When it comes to dealing with hacked websites our experience is that information coming from web hosts often isn’t great. When you consider how terrible many security companies dealing with websites are, it isn’t very surprising that companies that don’t claim that expertise would be bad as well.
Last week over on the blog for our Plugin Vulnerabilities service we discussed one issue that comes up from time to time, which is web hosts claiming that the source of a hack is whatever software that happens to be located where a hacker placed a malicious file. Often times the hacker just randomly place their malicious files, making the location of the file a weak piece of evidence as to the source of the hack in most cases.
Another recent example of this involved someone who contacted about a website that was hacked, cleaned, and then was getting re-infected everyday. In that situation our first question is always if the person that cleaned up the website determine how it was hacked. Seeing as someone doing a cleanup should attempt to determine how a website was hacked, that will tell you if the person doing the cleanup was doing things properly (the response almost always indicates they haven’t). It also important since the re-hacking could indicate that the security vulnerability that allowed the website has not been fixed and knowing what was believed was the cause would provide a better understanding of the situation.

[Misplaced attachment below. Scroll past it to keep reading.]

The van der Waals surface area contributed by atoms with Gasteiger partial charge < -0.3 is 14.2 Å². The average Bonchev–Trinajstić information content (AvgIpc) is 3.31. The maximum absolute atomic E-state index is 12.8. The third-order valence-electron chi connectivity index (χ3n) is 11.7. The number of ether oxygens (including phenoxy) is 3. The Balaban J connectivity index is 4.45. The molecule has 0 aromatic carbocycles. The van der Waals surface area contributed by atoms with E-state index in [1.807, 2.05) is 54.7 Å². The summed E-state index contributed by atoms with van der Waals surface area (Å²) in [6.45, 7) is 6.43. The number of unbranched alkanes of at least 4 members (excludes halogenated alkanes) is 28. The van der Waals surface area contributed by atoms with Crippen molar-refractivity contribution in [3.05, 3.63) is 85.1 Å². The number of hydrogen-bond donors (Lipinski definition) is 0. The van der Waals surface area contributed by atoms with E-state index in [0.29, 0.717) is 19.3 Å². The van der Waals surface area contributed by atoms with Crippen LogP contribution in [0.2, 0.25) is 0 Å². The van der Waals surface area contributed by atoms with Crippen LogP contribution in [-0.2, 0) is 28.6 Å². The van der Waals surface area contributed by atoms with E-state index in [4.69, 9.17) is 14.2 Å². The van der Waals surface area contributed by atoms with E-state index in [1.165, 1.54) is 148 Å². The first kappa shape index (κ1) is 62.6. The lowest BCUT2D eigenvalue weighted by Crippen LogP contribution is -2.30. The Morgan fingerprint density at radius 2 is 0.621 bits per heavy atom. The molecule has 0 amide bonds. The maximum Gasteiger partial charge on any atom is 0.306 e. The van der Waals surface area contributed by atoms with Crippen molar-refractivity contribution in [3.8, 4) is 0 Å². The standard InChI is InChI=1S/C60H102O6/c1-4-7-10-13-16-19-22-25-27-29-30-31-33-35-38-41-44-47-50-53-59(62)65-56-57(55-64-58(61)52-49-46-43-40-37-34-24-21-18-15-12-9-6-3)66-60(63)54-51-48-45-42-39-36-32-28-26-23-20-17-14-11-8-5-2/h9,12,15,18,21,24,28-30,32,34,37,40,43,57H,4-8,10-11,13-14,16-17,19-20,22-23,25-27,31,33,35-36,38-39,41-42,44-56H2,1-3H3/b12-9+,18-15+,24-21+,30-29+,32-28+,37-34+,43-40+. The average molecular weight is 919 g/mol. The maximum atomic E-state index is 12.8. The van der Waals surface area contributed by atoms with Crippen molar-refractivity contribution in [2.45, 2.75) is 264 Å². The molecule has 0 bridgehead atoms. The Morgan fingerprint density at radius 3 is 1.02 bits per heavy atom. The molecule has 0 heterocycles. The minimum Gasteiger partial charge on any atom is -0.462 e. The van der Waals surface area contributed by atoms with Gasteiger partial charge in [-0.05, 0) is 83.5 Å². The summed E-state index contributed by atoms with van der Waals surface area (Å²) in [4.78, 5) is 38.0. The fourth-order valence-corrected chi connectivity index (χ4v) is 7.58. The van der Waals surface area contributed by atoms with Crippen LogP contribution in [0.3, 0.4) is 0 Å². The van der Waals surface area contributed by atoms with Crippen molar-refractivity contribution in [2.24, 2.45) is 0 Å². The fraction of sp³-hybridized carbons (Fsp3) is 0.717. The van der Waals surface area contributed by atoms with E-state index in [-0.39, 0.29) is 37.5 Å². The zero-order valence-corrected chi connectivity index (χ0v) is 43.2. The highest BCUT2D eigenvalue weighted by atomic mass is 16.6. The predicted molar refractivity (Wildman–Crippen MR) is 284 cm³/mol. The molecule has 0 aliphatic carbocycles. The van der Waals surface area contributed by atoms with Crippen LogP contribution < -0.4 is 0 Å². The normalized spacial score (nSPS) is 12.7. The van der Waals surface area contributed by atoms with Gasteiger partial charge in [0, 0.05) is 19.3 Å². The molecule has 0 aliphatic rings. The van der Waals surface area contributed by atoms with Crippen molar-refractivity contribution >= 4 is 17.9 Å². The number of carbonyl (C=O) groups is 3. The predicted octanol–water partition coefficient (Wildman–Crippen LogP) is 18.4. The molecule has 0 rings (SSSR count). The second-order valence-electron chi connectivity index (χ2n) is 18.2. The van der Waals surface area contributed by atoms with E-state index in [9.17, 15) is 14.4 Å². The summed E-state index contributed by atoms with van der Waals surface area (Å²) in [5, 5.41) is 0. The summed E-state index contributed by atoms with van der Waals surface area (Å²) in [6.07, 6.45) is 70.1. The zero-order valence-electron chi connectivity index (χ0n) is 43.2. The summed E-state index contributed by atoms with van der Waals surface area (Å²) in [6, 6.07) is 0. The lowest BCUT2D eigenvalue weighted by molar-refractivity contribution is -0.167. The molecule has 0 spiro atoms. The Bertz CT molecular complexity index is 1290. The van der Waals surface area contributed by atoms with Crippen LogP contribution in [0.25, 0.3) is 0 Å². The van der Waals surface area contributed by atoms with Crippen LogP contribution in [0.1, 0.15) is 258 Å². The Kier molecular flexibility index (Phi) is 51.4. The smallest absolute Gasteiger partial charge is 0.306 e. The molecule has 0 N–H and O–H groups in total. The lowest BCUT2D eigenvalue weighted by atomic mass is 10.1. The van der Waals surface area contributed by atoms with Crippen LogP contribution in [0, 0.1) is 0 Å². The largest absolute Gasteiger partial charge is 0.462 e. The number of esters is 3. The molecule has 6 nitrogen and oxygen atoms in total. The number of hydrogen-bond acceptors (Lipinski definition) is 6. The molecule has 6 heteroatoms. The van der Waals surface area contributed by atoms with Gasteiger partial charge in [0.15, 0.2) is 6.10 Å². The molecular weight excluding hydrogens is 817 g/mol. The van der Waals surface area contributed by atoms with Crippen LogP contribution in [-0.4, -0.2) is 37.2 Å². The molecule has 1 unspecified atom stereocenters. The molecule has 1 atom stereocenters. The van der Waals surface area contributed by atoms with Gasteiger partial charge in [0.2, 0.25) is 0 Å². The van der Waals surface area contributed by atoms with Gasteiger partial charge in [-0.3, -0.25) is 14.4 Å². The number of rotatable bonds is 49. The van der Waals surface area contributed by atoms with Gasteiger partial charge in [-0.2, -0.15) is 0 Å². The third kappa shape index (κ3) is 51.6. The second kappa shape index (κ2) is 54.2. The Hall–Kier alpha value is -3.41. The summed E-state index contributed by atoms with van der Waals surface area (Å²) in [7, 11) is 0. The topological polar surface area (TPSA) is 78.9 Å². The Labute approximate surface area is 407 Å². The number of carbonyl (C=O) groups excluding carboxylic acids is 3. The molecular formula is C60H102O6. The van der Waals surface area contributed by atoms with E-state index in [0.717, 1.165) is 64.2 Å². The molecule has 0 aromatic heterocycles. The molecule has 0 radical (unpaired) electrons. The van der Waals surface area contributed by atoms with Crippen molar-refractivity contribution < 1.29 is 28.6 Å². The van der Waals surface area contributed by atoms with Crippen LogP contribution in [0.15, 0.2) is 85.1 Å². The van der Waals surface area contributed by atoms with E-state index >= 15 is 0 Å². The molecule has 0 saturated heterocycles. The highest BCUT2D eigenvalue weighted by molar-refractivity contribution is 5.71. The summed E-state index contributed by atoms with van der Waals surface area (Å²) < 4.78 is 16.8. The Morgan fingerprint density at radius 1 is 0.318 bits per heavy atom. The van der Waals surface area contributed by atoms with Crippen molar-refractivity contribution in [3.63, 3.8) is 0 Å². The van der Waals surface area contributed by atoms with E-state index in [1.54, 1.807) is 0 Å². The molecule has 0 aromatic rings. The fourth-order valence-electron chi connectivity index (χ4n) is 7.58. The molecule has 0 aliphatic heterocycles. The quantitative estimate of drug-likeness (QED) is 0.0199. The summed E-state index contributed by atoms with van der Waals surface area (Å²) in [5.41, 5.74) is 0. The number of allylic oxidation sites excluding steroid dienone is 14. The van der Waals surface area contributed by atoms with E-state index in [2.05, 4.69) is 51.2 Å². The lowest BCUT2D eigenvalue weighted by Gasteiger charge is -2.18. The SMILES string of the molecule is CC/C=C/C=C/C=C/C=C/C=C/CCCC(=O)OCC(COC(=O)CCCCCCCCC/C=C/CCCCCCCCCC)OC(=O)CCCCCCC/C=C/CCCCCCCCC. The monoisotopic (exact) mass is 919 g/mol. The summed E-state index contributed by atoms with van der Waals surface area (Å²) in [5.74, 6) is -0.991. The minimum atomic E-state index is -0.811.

In this case they said that there web host had been hacked through a backdoor (apparently the person that did the cleanup did not determine how the website was hacked). For those not familiar a backdoor would be code that allows a hacker remote access to the website internals. In most cases a backdoor could not be source of a hack since the backdoor would have to have gotten on the website. Usually the hacker will exploit a vulnerability to allow them to place a backdoor on a website and then use the backdoor to perform further actions on the website, so the backdoor isn’t the source of the hacking, only a result of it.
The main exception to this is that occasionally a malicious individual will be able to plant a backdoor into non-malicious code, say sneaking it in to an otherwise legitimate WordPress plugin in the Plugin Directory. That is by no means a common occurrence though.
If your web host or someone else is telling you your website was hacked through a backdoor, you should ask them how it got there to understand if they are correct about the source of if they failed to understand the actual source.